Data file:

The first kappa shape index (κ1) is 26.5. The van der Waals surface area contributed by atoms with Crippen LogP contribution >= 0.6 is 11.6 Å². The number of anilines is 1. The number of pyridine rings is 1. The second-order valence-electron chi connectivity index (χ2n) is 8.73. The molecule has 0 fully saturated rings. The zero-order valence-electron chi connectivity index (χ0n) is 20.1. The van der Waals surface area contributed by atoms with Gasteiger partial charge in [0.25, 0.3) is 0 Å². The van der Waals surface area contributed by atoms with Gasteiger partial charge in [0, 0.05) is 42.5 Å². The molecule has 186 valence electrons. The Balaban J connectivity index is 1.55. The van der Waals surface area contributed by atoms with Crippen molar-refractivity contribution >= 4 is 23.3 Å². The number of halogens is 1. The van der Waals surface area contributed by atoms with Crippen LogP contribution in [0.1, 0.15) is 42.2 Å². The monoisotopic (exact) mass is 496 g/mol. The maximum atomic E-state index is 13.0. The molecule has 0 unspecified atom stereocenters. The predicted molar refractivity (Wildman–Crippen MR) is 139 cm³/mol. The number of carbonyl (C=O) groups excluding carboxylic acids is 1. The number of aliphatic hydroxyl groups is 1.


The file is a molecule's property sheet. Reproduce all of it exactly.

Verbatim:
The first kappa shape index (κ1) is 26.5. The van der Waals surface area contributed by atoms with Crippen LogP contribution >= 0.6 is 11.6 Å². The number of anilines is 1. The number of pyridine rings is 1. The second-order valence-electron chi connectivity index (χ2n) is 8.73. The molecule has 0 fully saturated rings. The zero-order valence-electron chi connectivity index (χ0n) is 20.1. The van der Waals surface area contributed by atoms with Gasteiger partial charge in [0.25, 0.3) is 0 Å². The van der Waals surface area contributed by atoms with Gasteiger partial charge in [0, 0.05) is 42.5 Å². The molecule has 186 valence electrons. The Balaban J connectivity index is 1.55. The van der Waals surface area contributed by atoms with Crippen molar-refractivity contribution >= 4 is 23.3 Å². The number of halogens is 1. The van der Waals surface area contributed by atoms with Crippen LogP contribution in [0.1, 0.15) is 42.2 Å². The monoisotopic (exact) mass is 496 g/mol. The maximum atomic E-state index is 13.0. The molecule has 0 unspecified atom stereocenters. The predicted molar refractivity (Wildman–Crippen MR) is 139 cm³/mol. The number of carbonyl (C=O) groups excluding carboxylic acids is 1. The number of aliphatic hydroxyl groups is 1.